25. Linz B, Balloux F, Moodley Y, Manica A, Liu H, Roumagnac P, Falush D, Stamer C, Prugnolle F, van der Merwe S, Yamaoka Y, Graham D, Perez-Trallero E, Wadstrom T, Suerbaum S, Achtman M: An African origin for the intimate association between humans and Helicobacter pylori. Nature. 2007, 445 (7130): 915-8. 10.1038/nature05562.PubMed CentralPubMedView Article
  26. Gressmann H, Linz B, Ghai R, Pleissner K, Schlapbach R, Yamaoka Y, Kraft C, Suerbaum S, Meyer T, Achtman M: Gain and loss of multiple genes during the evolution of Helicobacter pylori. PLoS Genetics. 2005, 1 (4): e43-10.1371/journal.pgen.0010043.PubMed CentralPubMedView Article
  27. Tomb J, White O, Kerlavage A, Clayton R, Sutton G, Fleischmann R, Ketchum K, Klenk H, Gill S, Dougherty B, Nelson K, Quackenbush J, Zhou L, Kirkness E, Peterson S, Loftus B, Richardson D, Dodson R, Khalak H, Glodek A, McKenney K, Fitzegerald L, Lee N, Adams M, Hickey E, Berg D, Gocayne J, Utterback T, Peterson J, Kelley J, Cotton M, Weidman J, Fujii C, Bowman C, Watthey L, Wallin E, Hayes W, Borodovsky M, Karp P, Smith H, Fraser C, Venter J: The complete genome sequence of the gastric pathogen Helicobacter pylori. Nature. 1997, 388 (6642): 539-47. 10.1038/41483.PubMedView Article
  28. Alm R, Ling L, Moir D, King B, Brown E, Doig P, Smith D, Noonan B, Guild B, deJonge B, Carmel G, Tummino P, Caruso A, Uria-Nickelsen M, Mills D, Ives C, Gibson R, Merberg D, Mills S, Jiang Q, Taylor D, Vovis G, Trust T: Genomic-sequence comparison of two unrelated isolates of the human gastric pathogen Helicobacter pylori. Nature. 1999, 397 (6715): 176-80. 10.1038/16495.PubMedView Article
  29. Alm R, Trust T: Analysis of the genetic diversity of Helicobacter pylori: the tale of two genomes. J Mol Med. 1999, 77 (12): 834-46. 10.1007/s001099900067.PubMedView Article
  30. Oh J, Kling-Bäckhed H, Giannakis M, Xu J, Fulton R, Fulton L, Cordum H, Wang C, Elliott G, Edwards J, Mardis E, Engstrand L, Gordon J: The complete genome sequence of a chronic atrophic gastritis Helicobacter pylori strain: evolution during disease progression. Proc Natl Acad Sci USA. 2006, 103 (26): 9999-10004. 10.1073/pnas.0603784103.PubMed CentralPubMedView Article
  31. Dong Q, Wang Q, Xin Y, Li N, Xuan S: Comparative genomics of Helicobacter pylori. World J. 2009, 15 (32): 3984-91.
  32. Helicobacter pylori G27 and Related Genome Resources. [http://hpylori.ucsc.edu/]
  33. Baltrus D, Amieva M, Covacci A, Lowe T, Merrell D, Ottemann K, Stein M, Salama N, Guillemin K: The complete genome sequence of Helicobacter pylori strain G27. J Bacteriol. 2009, 191: 447-8. 10.1128/JB.01416-08.PubMed CentralPubMedView Article
  34. Giannakis M, Chen S, Karam S, Engstrand L, Gordon J: Helicobacter pylori evolution during progression from chronic atrophic gastritis to gastric cancer and its impact on gastric stem cells. Proc Natl Acad Sci USA. 2008, 105 (11): 4358-4363. 10.1073/pnas.0800668105.PubMed CentralPubMedView Article
  35. McClain MS, Shaffer CL, Israel DA, Peek R, Cover TL: Genome sequence analysis of Helicobacter pylori strains associated with gastric ulceration and gastric cancer. BMC Genomics. 2009, 10: 3-10.1186/1471-2164-10-3.PubMed CentralPubMedView Article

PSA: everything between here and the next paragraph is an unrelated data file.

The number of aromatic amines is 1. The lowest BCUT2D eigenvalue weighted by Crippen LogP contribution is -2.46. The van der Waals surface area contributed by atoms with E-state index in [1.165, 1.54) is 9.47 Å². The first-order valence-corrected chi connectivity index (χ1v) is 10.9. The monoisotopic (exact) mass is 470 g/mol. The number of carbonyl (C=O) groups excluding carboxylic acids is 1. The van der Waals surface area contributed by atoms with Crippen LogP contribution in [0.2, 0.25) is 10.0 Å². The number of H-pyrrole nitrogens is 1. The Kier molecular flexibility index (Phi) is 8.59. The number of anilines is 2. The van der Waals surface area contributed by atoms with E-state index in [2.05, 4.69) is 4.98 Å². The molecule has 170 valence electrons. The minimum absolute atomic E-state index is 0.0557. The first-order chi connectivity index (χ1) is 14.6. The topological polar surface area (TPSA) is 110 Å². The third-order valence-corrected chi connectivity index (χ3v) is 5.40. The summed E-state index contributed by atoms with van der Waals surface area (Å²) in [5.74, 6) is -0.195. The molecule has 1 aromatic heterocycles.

36. Rieder G, Merchant J, Haas R: Helicobacter pylori cag-type IV secretion system facilitates corpus colonization to induce precancerous conditions in Mongolian gerbils. Gastroenterol. 2005, 128 (5): 1229-42. 10.1053/j.gastro.2005.02.064.View Article
  37. Wiedemann T, Loell E, Mueller S, Stoeckelhuber M, Stolte M, Haas R, Rieder G: Helicobacter pylori cag-Pathogenicity island-dependent early immunological response triggers later precancerous gastric changes in Mongolian gerbils. PloS One. 2009, 4 (3): e4754-10.1371/journal.pone.0004754.PubMed CentralPubMedView Article
  38. Shak JR, Dick JJ, Meinersmann RJ, Perez-Perez GI, Blaser MJ: Repeat-associated plasticity in the Helicobacter pylori RD gene family. J Bacteriol. 2009, 191: 6900-6910. 10.1128/JB.00706-09.PubMed CentralPubMedView Article
  39. Bergman M, Del Prete G, van Kooyk Y, Appelmelk B: Helicobacter pylori phase variation, immune modulation and gastric autoimmunity. Nat Rew Microbiol. 2006, 4 (2): 151-9. 10.1038/nrmicro1344.View Article
  40. Blom J, Albaum S, Doppmeier D, Pühler A, Vorhölter F, Zakrzewski M, Goesmann A: EDGAR: a software framework for the comparative analysis of prokaryotic genomes. BMC Bioinformatics. 2009, 10: 154-10.1186/1471-2105-10-154.PubMed CentralPubMedView Article
  41. Altschul S, Madden T, Schäffer A, Zhang J, Zhang Z, Miller W, Lipman D: Gapped BLAST and PSI-BLAST: a new generation of protein database search programs. Nucleic Acids Res. 1997, 25 (17): 3389-402. 10.1093/nar/25.17.3389.PubMed CentralPubMedView Article
  42. Kersulyte D, Lee W, Subramaniam D, Anant S, Herrera P, Cabrera L, Balqui J, Barabas O, Kalia A, Gilman R, Berg D: Helicobacter pylori 's plasticity zones are novel transposable elements. PloS One. 2009, 4 (9): e6859-10.1371/journal.pone.0006859.PubMed CentralPubMedView Article
  43. de Jonge R, Kuipers EJ, Langeveld SC, Loffeld RJ, Stoof J, van Vliet AH, Kusters JG: The Helicobacter pylori plasticity region locus jhp0947-jhp0949 is associated with duodenal ulcer disease and interleukin-12 production in monocyte cells. FEMS Immunol Med Microbiol. 2004, 41: 161-167. 10.1016/j.femsim.2004.03.003.PubMedView Article
  44. Occhialini A, Marais A, Alm R, Garcia F, Sierra R, Mégraud F: Distribution of open reading frames of plasticity region of strain J99 in Helicobacter pylori strains isolated from gastric carcinoma and gastritis patients in Costa Rica. Infect Immun. 2000, 68 (11): 6240-9. 10.1128/IAI.68.11.6240-6249.2000.PubMed CentralPubMedView Article